Scores - Short or Long?

Discussion in 'The Rehearsal Room' started by Flyingscot1974, Jan 3, 2012.


What type of scores do you like?

  1. Short Scores.

    0 vote(s)
  2. Long Scores.

    26 vote(s)
  3. Long Scores for rehearsal, short scores for jobs.

    3 vote(s)
  4. Neither, it doesn't matter.

    2 vote(s)
  1. As a conductor of a non-contesting band and a Youth band, I often find that music has been supplied with a short score. I find this quite frustrating as (especially the youth band) I really need to know what is written on an individual's part so I can correct their fingering/ reading etc.

    Obviously you will be able to tell that I prefer long scores, therefore I have to go through the laborious job of creating a long score from the individual parts.

    What is the feeling amongst you tmp people? Especially the MDs among you. Do you prefer long or short scores?

    What about those publishers too? Why do you choose to publish in short scores? Would you supply a long score for any piece if requested? If so how much?
  2. We don't supply short scores. All our scores are full scores, and that includes all our junior band music too. With the incresed use of software like Sibelius, we actually find it easier to create full scores than short.
  3. trumpetmike

    trumpetmike Active Member

    Have never seen the point of short scores.
    If you can't read a full score you shouldn't be holding a stick.
    If you can't (won't) publish a full score, you have no right to call yourself a publisher.

    When faced with only a short score I find that I have to annotate it a huge amount to ensure that I know exactly what is supposed to be happening and when - not possible if you are sight reading a score and very unhelpful to the band.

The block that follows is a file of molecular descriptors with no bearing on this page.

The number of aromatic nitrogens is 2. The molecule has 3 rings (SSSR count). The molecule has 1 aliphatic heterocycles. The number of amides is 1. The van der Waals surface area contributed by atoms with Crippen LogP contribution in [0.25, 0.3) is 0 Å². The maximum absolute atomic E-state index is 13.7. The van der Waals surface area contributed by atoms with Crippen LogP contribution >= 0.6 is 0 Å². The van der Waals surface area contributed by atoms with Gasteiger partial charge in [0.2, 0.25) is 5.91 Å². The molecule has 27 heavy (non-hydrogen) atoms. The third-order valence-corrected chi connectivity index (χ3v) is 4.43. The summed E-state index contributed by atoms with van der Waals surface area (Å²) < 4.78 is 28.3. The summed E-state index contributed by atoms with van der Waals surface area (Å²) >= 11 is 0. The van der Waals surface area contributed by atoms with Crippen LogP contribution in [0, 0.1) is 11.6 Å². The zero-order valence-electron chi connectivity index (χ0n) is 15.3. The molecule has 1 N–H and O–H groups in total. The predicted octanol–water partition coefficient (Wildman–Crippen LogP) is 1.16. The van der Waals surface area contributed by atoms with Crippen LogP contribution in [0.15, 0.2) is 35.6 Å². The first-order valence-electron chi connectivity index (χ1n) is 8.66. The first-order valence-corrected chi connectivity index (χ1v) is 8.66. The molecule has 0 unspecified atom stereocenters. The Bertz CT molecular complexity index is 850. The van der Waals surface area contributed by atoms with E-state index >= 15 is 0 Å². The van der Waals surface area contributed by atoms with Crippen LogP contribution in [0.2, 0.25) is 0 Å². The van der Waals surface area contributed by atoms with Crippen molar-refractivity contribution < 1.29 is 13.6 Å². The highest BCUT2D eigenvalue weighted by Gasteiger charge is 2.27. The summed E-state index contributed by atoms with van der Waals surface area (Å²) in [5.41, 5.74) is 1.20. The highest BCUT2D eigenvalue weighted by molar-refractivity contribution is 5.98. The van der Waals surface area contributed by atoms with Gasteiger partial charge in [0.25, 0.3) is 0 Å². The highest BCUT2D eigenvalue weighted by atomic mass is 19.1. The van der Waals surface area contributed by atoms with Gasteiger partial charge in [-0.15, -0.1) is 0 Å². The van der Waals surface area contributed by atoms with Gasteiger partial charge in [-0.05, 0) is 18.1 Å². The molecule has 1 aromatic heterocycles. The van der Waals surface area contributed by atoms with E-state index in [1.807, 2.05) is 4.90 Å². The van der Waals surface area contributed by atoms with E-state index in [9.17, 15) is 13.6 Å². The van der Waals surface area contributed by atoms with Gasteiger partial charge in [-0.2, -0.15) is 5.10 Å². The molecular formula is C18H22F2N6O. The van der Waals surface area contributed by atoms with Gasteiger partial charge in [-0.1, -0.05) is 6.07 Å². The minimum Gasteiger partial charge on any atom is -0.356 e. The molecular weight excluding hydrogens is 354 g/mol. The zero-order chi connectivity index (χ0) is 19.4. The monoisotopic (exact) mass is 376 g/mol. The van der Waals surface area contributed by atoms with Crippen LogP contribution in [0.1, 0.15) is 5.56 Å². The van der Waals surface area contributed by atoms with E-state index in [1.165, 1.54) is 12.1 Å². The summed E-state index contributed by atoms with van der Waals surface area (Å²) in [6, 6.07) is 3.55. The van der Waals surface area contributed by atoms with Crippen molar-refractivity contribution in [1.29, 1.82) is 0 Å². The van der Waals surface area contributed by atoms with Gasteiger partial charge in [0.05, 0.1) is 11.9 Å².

4. Laserbeam bass

    Laserbeam bass Active Member

    I'm not an MD or Conductor, but do find that short scores are less than helpful if I am querying something on my part. The usual, unfortunate, repsonse is "It's a short score!"

    Full score every time please.
  5. GJG

    GJG Well-Known Member

    In general, Full Scores every time. However, there are occasionally exceptions. I have been known to create for myself a heavily annotated single-stave cue sheet for use at certain outdoor contests where turning multiple pages on a windy stage is fraught with difficulty. But even then I would still have wanted a full score for rehearsal purposes. As has been pointed out, there are no excuses in this day and age for publishers not providing full scores, although I can easily understand why they often chose not to back in the days of laborious hand-engraving.
  6. Nigel Hall

    Nigel Hall Supporting Member

    In total agreement with Pennine, we only supply Full Scores with all of our music. As an MD I've never seen the point of short scores as you can hardly ever check an individual players queries.
  7. Everybody so far is looking for long scores.

    Can we take it a stage further and ask if anybody has opted not to buy a piece of music because it comes supplied with a short score?

    I certainly have, the only pieces I actually choose to buy with a short score is one which I already know from playing it whether the players can manage it or not. Many new arrangements seem to come with short scores & I am not prepared to take the risk when they are charging £20 - £30 each!

    Any responses from the short score publishers?
  8. P_S_Price

    P_S_Price Member

    I totally agree with this.
  9. its_jon

    its_jon Member

    As Pennine point out. It takes more work to create a short score which is counter productive when most people prefer long scores.
  10. Maestro

    Maestro Active Member

    I prefer full scores myself, but have found a short score useful if there has been no piano part available.